Many years ago, I was invited to attend in Vienna an international colloquium on corporate fraud sponsored by the United Nations Commission on International Trade Law or UNCITRAL. It was a gathering of legal experts who presented actual cases of fraud committed on corporations, dissected them, and came out with notable conclusions. The question then is how did the fraud cases happen? The lessons I learned from that forum will address this question.
The first lesson imparted from the forum is to conduct due diligence on all transactions, whether big or small. The actual case presented was a maintenance worker whose job was to see to it that all lighting bulbs and lamps in the building complex are in order, which means he has to replace those that get busted. He went through his job doing inspection, monitoring and requisitioning petty cash for the replacements and nobody really minded him because the building was always well-lighted until, at the end of the story, the company found out that he has become a millionaire from rebates, discounts, ghost deliveries and price differentials resulting from inferior products. This case delivered the message that miniscule amounts, when multiplied many times over, could amount to a big fraud.
The next lesson is to make sure that you understand fully the transaction you are entering into. An actual case was a company desiring to invest its excess funds and in the process came across a financial broker who offered attractive financial products. The voluminous investment documents were then referred to the company lawyers who cleared them. It turned out that the documents gave the broker absolute discretion to draw from the funds, a large portion of which did not come back. The finding here is that the company lawyers are not well-versed in investment instruments and that they did not understand the transaction.
In the course of my long career as corporate general counsel, I have encountered financial transactions with which I have had no previous exposure. However, I am called upon to guide the management on whether a contract shall be executed and thus I have to review them and submit my recommendations. My instruction to my legal staff is simple: have the proponent department explain the transaction from beginning to end, step-by-step, with flow charts as may be needed, so that we will completely know the nature of the contracts and our rights and obligations thereunder. As general counsel, I will not affix my signature on a document I do not understand.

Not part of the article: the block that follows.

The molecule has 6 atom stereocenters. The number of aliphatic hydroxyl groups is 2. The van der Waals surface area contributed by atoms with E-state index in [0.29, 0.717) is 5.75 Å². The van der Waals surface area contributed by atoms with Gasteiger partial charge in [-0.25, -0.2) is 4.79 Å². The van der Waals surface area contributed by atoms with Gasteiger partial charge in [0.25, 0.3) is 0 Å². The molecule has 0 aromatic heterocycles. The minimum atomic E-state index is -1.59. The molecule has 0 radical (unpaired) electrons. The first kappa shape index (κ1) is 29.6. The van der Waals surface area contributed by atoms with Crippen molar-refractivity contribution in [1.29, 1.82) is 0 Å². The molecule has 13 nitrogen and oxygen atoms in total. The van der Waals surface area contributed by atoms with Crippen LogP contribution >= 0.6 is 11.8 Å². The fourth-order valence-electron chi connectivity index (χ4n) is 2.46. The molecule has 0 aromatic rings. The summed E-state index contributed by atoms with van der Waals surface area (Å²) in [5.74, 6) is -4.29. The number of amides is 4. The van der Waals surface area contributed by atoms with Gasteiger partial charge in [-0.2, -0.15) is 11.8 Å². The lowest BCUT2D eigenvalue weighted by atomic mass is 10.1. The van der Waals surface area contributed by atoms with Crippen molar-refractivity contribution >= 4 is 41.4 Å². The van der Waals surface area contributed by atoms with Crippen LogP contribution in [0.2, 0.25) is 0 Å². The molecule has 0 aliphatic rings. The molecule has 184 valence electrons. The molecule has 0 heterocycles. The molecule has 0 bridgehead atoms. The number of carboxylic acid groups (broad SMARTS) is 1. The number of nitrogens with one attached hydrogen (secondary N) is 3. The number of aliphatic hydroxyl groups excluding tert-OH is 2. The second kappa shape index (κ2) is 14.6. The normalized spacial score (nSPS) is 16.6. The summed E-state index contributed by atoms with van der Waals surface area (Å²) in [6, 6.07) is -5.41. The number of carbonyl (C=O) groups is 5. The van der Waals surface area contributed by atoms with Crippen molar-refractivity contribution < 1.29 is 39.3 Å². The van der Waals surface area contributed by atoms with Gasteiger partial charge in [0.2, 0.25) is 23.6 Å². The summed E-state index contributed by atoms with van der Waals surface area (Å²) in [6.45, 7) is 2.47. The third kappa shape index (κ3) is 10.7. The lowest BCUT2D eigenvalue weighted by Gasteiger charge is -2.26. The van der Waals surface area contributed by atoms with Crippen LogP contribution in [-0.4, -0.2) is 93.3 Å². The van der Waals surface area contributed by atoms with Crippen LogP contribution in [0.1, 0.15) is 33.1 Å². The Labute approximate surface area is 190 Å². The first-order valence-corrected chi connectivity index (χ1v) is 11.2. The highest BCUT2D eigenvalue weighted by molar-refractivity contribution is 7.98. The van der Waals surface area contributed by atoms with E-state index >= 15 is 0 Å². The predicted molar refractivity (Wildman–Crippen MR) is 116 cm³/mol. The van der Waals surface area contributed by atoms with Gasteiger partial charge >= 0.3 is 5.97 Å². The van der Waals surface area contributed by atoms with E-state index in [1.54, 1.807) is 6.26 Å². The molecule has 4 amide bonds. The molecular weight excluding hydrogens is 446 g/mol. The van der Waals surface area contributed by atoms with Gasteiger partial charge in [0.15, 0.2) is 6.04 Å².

The third lesson I learned from the forum is to recognize your own capability and limitations. My law career has been essentially focused on banking and finance and if, for example, by some circumstance, I find myself in the midst of legal proceedings involving infrastructure, aviation or maritime laws, I certainly would feel inadequate to represent my company there. The prudent thing to do is to engage a legal practitioner in these fields. In that manner, not only will I find comfort that the interest of my company is sufficiently protected, I would also be able to save my name as a professional from reputational risk.
There is a common element in all cases of fraud: abuse of trust and confidence. The perpetrator is enabled to commit the fraud because of the trust reposed on him. As a countermeasure in all these cases, as exhibited above, there is also no substitute for due care and diligence.
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The above comments are the personal views of the writer. His email address is [email protected]